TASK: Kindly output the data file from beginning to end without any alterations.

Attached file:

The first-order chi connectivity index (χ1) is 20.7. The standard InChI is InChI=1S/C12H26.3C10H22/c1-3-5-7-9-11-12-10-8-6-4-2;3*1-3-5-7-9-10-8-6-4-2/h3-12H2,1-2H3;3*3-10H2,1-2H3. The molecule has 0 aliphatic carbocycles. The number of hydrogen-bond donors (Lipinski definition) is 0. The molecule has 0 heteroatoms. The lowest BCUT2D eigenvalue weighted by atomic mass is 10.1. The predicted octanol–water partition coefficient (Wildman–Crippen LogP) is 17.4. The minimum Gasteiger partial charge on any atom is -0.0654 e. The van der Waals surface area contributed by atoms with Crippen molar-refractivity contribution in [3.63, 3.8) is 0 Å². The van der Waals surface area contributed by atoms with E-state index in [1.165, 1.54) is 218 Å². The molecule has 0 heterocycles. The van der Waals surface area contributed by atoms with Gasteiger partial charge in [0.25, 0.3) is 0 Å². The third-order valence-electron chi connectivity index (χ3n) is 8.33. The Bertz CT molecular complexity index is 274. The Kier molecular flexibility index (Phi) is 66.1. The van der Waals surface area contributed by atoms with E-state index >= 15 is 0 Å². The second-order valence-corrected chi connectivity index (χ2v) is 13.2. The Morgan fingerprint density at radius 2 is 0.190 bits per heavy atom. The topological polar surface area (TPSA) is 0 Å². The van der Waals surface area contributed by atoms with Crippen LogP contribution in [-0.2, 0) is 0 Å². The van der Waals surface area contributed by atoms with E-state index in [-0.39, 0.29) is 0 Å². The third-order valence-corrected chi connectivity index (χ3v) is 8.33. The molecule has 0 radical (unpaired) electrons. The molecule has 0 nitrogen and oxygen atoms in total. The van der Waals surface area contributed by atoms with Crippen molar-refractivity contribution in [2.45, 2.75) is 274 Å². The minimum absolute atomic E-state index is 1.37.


The first-order chi connectivity index (χ1) is 20.7. The standard InChI is InChI=1S/C12H26.3C10H22/c1-3-5-7-9-11-12-10-8-6-4-2;3*1-3-5-7-9-10-8-6-4-2/h3-12H2,1-2H3;3*3-10H2,1-2H3. The molecule has 0 aliphatic carbocycles. The number of hydrogen-bond donors (Lipinski definition) is 0. The molecule has 0 heteroatoms. The lowest BCUT2D eigenvalue weighted by atomic mass is 10.1. The predicted octanol–water partition coefficient (Wildman–Crippen LogP) is 17.4. The minimum Gasteiger partial charge on any atom is -0.0654 e. The van der Waals surface area contributed by atoms with Crippen molar-refractivity contribution in [3.63, 3.8) is 0 Å². The van der Waals surface area contributed by atoms with E-state index in [1.165, 1.54) is 218 Å². The molecule has 0 heterocycles. The van der Waals surface area contributed by atoms with Gasteiger partial charge in [0.25, 0.3) is 0 Å². The third-order valence-electron chi connectivity index (χ3n) is 8.33. The Bertz CT molecular complexity index is 274. The Kier molecular flexibility index (Phi) is 66.1. The van der Waals surface area contributed by atoms with E-state index >= 15 is 0 Å². The second-order valence-corrected chi connectivity index (χ2v) is 13.2. The Morgan fingerprint density at radius 2 is 0.190 bits per heavy atom. The topological polar surface area (TPSA) is 0 Å². The van der Waals surface area contributed by atoms with Crippen LogP contribution in [-0.2, 0) is 0 Å². The van der Waals surface area contributed by atoms with E-state index in [-0.39, 0.29) is 0 Å². The third-order valence-corrected chi connectivity index (χ3v) is 8.33. The molecule has 0 radical (unpaired) electrons. The molecule has 0 nitrogen and oxygen atoms in total. The van der Waals surface area contributed by atoms with Crippen molar-refractivity contribution in [2.45, 2.75) is 274 Å². The minimum absolute atomic E-state index is 1.37.